Last chance to avoid paying taxes (legally)

Last chance to avoid paying taxes on short sale forgiven debt

Last year, Laura sold her home for less money than she owed the bank.   And once she sold it, she was all set: no more house debt, no more payments to worry about and no more big headaches.

Like the Godfather: Avoid paying taxes (but legally!)

Like the Godfather: don't pay taxes

Many people in the last few years, like Laura, have had to sell their homes “short” (i.e. For less money than they owe the bank) because they were facing financial hardship and could no longer pay their mortgage.

And thanks to an exception to the US tax rules, many people who have done a “short sale” on their primary home, have been able to walk away free from further debt.

But things are about to change

However, the exception to the rules is scheduled to expire at the end of this year, 2012.  Without this exception, all forgiven debt is considered taxable income by the IRS.

This means that after 2012, any person who sells their home short will owe taxes on the forgiven debt.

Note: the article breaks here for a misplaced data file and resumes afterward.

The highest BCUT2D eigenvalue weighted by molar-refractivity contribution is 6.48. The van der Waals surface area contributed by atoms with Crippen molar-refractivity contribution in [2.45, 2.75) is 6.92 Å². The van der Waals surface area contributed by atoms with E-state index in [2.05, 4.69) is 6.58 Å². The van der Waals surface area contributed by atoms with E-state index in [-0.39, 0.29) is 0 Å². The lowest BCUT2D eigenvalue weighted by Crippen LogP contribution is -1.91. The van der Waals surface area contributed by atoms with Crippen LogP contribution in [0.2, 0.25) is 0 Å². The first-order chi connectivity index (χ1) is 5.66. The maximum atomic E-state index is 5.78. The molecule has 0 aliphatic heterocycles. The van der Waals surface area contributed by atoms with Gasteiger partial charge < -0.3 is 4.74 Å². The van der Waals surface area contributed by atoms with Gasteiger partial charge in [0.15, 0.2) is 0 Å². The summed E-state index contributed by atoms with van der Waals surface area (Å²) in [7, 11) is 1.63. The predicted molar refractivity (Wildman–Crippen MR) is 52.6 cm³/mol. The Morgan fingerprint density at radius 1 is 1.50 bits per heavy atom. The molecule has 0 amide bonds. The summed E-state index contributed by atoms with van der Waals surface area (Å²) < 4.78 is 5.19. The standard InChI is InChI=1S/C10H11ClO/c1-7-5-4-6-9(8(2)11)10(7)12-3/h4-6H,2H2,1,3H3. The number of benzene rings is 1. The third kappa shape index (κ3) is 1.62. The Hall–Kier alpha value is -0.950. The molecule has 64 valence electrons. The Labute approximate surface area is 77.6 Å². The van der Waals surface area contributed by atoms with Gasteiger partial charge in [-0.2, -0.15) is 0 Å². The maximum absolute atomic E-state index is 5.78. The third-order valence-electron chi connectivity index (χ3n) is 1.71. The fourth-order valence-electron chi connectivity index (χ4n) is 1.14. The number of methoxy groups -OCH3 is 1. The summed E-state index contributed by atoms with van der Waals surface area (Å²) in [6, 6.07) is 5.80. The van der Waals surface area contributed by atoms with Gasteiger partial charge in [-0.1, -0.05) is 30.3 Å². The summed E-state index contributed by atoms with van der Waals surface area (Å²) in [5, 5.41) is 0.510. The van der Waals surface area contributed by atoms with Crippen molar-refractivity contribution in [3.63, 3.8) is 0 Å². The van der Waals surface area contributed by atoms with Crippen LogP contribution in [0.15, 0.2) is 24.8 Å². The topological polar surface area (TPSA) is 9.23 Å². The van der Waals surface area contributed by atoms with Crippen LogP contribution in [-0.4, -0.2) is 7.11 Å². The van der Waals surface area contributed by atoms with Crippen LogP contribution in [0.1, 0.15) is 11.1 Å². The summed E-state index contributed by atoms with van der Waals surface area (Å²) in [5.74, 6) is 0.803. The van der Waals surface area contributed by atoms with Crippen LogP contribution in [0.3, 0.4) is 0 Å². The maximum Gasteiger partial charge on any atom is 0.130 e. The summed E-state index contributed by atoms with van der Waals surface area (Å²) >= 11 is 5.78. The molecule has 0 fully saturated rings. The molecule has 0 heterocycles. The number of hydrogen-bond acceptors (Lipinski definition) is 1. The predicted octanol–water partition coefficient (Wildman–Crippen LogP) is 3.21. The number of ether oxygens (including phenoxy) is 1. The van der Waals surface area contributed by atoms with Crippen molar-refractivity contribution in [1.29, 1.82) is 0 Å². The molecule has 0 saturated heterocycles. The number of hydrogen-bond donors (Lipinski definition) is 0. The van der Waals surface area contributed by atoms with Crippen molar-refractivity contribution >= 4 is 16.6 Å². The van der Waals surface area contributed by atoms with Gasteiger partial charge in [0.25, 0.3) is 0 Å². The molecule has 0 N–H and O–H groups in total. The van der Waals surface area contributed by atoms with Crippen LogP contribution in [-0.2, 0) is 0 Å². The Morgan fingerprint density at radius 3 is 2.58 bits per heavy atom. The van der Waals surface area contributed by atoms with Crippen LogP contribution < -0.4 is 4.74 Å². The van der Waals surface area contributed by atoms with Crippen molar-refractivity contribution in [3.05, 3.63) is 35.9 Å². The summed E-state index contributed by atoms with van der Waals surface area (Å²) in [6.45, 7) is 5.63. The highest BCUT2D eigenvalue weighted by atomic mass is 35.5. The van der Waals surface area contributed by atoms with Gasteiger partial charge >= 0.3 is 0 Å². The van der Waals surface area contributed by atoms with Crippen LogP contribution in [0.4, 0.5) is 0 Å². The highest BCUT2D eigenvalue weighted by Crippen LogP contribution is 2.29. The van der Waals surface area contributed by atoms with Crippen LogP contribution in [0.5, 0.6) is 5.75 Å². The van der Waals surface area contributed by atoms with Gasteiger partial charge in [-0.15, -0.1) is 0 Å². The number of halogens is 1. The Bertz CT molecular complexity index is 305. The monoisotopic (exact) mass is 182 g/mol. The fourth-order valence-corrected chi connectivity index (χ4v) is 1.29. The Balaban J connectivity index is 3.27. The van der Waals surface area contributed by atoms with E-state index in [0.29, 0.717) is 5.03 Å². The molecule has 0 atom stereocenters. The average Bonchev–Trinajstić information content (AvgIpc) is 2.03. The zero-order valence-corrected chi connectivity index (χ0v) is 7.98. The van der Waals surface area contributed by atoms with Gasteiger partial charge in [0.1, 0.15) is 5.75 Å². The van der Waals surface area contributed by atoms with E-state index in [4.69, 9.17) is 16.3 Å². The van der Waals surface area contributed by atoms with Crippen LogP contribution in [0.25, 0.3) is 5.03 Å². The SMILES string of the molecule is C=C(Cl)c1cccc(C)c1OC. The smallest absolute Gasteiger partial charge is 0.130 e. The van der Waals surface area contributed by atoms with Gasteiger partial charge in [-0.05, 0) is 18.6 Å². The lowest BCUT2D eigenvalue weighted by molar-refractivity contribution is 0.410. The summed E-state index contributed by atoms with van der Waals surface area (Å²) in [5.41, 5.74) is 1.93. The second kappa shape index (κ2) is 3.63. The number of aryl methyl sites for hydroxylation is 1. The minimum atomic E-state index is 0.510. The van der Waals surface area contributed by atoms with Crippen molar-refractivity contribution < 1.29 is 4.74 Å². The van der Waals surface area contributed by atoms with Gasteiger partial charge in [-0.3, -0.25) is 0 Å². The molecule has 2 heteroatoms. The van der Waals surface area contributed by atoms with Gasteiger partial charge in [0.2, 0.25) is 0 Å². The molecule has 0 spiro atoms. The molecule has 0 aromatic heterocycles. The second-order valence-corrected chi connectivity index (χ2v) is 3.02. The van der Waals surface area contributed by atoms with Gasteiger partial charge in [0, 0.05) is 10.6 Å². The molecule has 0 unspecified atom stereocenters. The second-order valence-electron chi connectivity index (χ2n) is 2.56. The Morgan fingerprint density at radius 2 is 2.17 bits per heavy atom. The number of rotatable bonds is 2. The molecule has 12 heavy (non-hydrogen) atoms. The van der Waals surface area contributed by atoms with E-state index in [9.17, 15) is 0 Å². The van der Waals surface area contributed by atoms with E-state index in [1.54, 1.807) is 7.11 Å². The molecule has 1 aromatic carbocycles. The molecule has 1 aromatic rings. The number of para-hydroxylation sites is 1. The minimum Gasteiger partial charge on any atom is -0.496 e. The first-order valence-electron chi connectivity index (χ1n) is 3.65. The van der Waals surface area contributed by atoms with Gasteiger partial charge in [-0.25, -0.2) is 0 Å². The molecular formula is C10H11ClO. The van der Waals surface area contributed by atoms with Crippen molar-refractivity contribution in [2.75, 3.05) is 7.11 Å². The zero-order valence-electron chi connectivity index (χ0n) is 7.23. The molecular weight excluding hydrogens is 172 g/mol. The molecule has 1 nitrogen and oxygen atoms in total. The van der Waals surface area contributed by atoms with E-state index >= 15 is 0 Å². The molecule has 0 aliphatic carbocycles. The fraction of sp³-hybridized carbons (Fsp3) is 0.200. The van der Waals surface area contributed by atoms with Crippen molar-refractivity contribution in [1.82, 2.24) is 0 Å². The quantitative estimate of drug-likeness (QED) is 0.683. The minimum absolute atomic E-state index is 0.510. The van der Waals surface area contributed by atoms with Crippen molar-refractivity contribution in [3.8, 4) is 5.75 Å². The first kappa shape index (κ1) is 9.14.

Let’s look at Mark’s example

Mark bought a home a few years ago for $550,000, and got a mortgage on it for $495,000.

Unfortunately, Mark lost his job and hasn’t been able to find a new job.  He loves his house, but he can’t keep making the payments, so he’s looking into selling it.

To make matters worse, the home is now worth $450,000.  Even if he sold it at full price, he wouldn’t be able to cover the amount owed to the bank.  He’d still owe about $40,000.  But he doesn’t have that kind of money saved up, so his only chance is to get approval from the bank to do a “short sale” and the bank will forgive him the $40,000 he owes.

The deadline for closing is 12/31/12

Mark must hurry to sell the home prior to December 31st, 2012, so that those $40,000 of forgiven debt are the last of his financial concerns.  If he can close the transaction before the end of the year, he won’t owe any taxes to the IRS for those $40,0000.

But, if the home doesn’t close before 12/31/2012, the $40,000 of forgiven debt will be taxed. And after the sale, he’ll be free from owing money to the bank, but now he’ll owe money to the IRS.

Next step

If you find yourself in a similar situation to Mark’s, and are considering doing a short sale, contact us.  We are Certified Distressed Property Experts (CDPE) and we can help you figure out your next steps.

Better hurry…

But time is running out. Remember that to avoid paying taxes on forgiven debt, the short sale must close prior to the end of this year, so now is time to start the process rolling.  Let us help, call us ASAP.

Photo by

Your turn, what do you think?

Please leave a comment!

Leave a Reply:

Gravatar Image

Password Reset
Please enter your e-mail address. You will receive a new password via e-mail.